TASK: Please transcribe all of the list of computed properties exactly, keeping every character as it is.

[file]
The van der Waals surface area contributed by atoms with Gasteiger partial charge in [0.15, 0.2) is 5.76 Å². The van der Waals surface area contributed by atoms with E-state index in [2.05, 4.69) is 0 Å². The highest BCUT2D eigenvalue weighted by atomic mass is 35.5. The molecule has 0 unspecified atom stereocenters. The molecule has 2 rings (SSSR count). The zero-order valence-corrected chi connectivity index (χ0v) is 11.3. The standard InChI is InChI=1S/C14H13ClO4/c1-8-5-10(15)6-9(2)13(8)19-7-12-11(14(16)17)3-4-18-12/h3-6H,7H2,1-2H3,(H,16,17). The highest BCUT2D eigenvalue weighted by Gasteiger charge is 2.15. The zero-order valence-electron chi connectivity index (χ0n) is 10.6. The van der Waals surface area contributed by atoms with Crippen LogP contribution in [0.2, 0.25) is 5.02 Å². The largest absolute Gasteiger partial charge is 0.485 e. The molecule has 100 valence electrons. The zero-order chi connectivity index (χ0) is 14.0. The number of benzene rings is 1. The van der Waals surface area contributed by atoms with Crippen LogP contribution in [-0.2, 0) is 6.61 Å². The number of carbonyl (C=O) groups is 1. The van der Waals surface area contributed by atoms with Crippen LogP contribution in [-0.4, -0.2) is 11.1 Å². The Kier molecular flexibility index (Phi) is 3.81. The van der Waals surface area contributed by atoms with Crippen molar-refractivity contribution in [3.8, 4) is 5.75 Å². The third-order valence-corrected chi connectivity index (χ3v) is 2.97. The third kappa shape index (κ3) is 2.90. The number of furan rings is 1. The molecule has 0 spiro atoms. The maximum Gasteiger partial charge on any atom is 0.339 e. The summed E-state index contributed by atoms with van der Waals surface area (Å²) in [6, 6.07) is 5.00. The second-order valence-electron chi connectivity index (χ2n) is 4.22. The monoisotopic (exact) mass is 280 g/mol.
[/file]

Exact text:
The van der Waals surface area contributed by atoms with Gasteiger partial charge in [0.15, 0.2) is 5.76 Å². The van der Waals surface area contributed by atoms with E-state index in [2.05, 4.69) is 0 Å². The highest BCUT2D eigenvalue weighted by atomic mass is 35.5. The molecule has 0 unspecified atom stereocenters. The molecule has 2 rings (SSSR count). The zero-order valence-corrected chi connectivity index (χ0v) is 11.3. The standard InChI is InChI=1S/C14H13ClO4/c1-8-5-10(15)6-9(2)13(8)19-7-12-11(14(16)17)3-4-18-12/h3-6H,7H2,1-2H3,(H,16,17). The highest BCUT2D eigenvalue weighted by Gasteiger charge is 2.15. The zero-order valence-electron chi connectivity index (χ0n) is 10.6. The van der Waals surface area contributed by atoms with Crippen LogP contribution in [0.2, 0.25) is 5.02 Å². The largest absolute Gasteiger partial charge is 0.485 e. The molecule has 100 valence electrons. The zero-order chi connectivity index (χ0) is 14.0. The number of benzene rings is 1. The van der Waals surface area contributed by atoms with Crippen LogP contribution in [-0.2, 0) is 6.61 Å². The number of carbonyl (C=O) groups is 1. The van der Waals surface area contributed by atoms with Crippen LogP contribution in [-0.4, -0.2) is 11.1 Å². The Kier molecular flexibility index (Phi) is 3.81. The van der Waals surface area contributed by atoms with Crippen molar-refractivity contribution in [3.8, 4) is 5.75 Å². The third-order valence-corrected chi connectivity index (χ3v) is 2.97. The third kappa shape index (κ3) is 2.90. The number of furan rings is 1. The molecule has 0 spiro atoms. The maximum Gasteiger partial charge on any atom is 0.339 e. The summed E-state index contributed by atoms with van der Waals surface area (Å²) in [6, 6.07) is 5.00. The second-order valence-electron chi connectivity index (χ2n) is 4.22. The monoisotopic (exact) mass is 280 g/mol.